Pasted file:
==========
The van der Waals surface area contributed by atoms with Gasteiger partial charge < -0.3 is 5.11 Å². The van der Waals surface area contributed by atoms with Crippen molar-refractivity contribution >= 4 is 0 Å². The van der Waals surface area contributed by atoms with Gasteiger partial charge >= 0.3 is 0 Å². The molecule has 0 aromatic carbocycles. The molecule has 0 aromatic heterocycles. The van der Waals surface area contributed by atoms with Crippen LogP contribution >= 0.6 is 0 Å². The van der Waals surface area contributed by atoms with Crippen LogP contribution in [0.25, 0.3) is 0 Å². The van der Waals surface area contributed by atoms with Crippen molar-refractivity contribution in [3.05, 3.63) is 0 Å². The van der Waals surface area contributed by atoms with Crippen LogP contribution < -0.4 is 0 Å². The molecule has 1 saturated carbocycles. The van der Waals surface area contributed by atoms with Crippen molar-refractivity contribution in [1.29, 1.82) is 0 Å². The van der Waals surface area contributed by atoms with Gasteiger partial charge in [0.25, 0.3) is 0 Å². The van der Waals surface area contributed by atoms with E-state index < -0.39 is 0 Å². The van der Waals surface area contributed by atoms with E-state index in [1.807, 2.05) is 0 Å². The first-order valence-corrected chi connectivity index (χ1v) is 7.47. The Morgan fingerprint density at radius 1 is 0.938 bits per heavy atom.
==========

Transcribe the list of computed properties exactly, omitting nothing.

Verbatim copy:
The van der Waals surface area contributed by atoms with Gasteiger partial charge < -0.3 is 5.11 Å². The van der Waals surface area contributed by atoms with Crippen molar-refractivity contribution >= 4 is 0 Å². The van der Waals surface area contributed by atoms with Gasteiger partial charge >= 0.3 is 0 Å². The molecule has 0 aromatic carbocycles. The molecule has 0 aromatic heterocycles. The van der Waals surface area contributed by atoms with Crippen LogP contribution >= 0.6 is 0 Å². The van der Waals surface area contributed by atoms with Crippen LogP contribution in [0.25, 0.3) is 0 Å². The van der Waals surface area contributed by atoms with Crippen molar-refractivity contribution in [3.05, 3.63) is 0 Å². The van der Waals surface area contributed by atoms with Crippen LogP contribution < -0.4 is 0 Å². The molecule has 1 saturated carbocycles. The van der Waals surface area contributed by atoms with Crippen molar-refractivity contribution in [1.29, 1.82) is 0 Å². The van der Waals surface area contributed by atoms with Gasteiger partial charge in [0.25, 0.3) is 0 Å². The van der Waals surface area contributed by atoms with E-state index < -0.39 is 0 Å². The van der Waals surface area contributed by atoms with E-state index in [1.807, 2.05) is 0 Å². The first-order valence-corrected chi connectivity index (χ1v) is 7.47. The Morgan fingerprint density at radius 1 is 0.938 bits per heavy atom.